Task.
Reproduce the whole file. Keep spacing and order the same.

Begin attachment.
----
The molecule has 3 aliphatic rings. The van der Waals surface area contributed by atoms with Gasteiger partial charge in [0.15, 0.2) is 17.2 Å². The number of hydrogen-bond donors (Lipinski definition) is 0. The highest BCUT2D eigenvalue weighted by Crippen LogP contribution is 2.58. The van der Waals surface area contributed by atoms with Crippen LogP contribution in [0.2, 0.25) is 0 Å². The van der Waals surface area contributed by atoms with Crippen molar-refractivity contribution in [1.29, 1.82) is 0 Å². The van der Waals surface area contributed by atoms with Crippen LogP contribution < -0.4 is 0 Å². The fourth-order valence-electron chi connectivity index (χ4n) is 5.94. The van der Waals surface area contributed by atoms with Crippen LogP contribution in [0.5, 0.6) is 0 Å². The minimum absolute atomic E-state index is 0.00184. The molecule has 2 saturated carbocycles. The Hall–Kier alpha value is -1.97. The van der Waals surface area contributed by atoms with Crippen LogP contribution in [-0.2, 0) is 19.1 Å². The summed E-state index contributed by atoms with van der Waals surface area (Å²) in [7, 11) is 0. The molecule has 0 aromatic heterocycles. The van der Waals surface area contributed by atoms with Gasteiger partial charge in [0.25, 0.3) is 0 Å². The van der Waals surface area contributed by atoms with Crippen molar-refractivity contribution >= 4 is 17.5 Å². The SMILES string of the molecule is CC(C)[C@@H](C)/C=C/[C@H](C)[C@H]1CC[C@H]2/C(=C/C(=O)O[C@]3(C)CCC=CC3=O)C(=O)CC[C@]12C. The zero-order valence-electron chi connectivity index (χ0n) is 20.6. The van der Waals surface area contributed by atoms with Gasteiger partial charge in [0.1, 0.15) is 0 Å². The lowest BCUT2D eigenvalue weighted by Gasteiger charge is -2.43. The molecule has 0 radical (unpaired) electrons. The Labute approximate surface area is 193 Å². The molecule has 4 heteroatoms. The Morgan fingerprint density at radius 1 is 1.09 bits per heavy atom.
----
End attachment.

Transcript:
The molecule has 3 aliphatic rings. The van der Waals surface area contributed by atoms with Gasteiger partial charge in [0.15, 0.2) is 17.2 Å². The number of hydrogen-bond donors (Lipinski definition) is 0. The highest BCUT2D eigenvalue weighted by Crippen LogP contribution is 2.58. The van der Waals surface area contributed by atoms with Crippen LogP contribution in [0.2, 0.25) is 0 Å². The van der Waals surface area contributed by atoms with Crippen molar-refractivity contribution in [1.29, 1.82) is 0 Å². The van der Waals surface area contributed by atoms with Crippen LogP contribution < -0.4 is 0 Å². The fourth-order valence-electron chi connectivity index (χ4n) is 5.94. The van der Waals surface area contributed by atoms with Crippen LogP contribution in [0.5, 0.6) is 0 Å². The minimum absolute atomic E-state index is 0.00184. The molecule has 2 saturated carbocycles. The Hall–Kier alpha value is -1.97. The van der Waals surface area contributed by atoms with Crippen LogP contribution in [-0.2, 0) is 19.1 Å². The summed E-state index contributed by atoms with van der Waals surface area (Å²) in [7, 11) is 0. The molecule has 0 aromatic heterocycles. The van der Waals surface area contributed by atoms with Gasteiger partial charge in [0.25, 0.3) is 0 Å². The van der Waals surface area contributed by atoms with Crippen molar-refractivity contribution >= 4 is 17.5 Å². The SMILES string of the molecule is CC(C)[C@@H](C)/C=C/[C@H](C)[C@H]1CC[C@H]2/C(=C/C(=O)O[C@]3(C)CCC=CC3=O)C(=O)CC[C@]12C. The zero-order valence-electron chi connectivity index (χ0n) is 20.6. The van der Waals surface area contributed by atoms with Gasteiger partial charge in [0.1, 0.15) is 0 Å². The lowest BCUT2D eigenvalue weighted by Gasteiger charge is -2.43. The molecule has 0 radical (unpaired) electrons. The Labute approximate surface area is 193 Å². The molecule has 4 heteroatoms. The Morgan fingerprint density at radius 1 is 1.09 bits per heavy atom.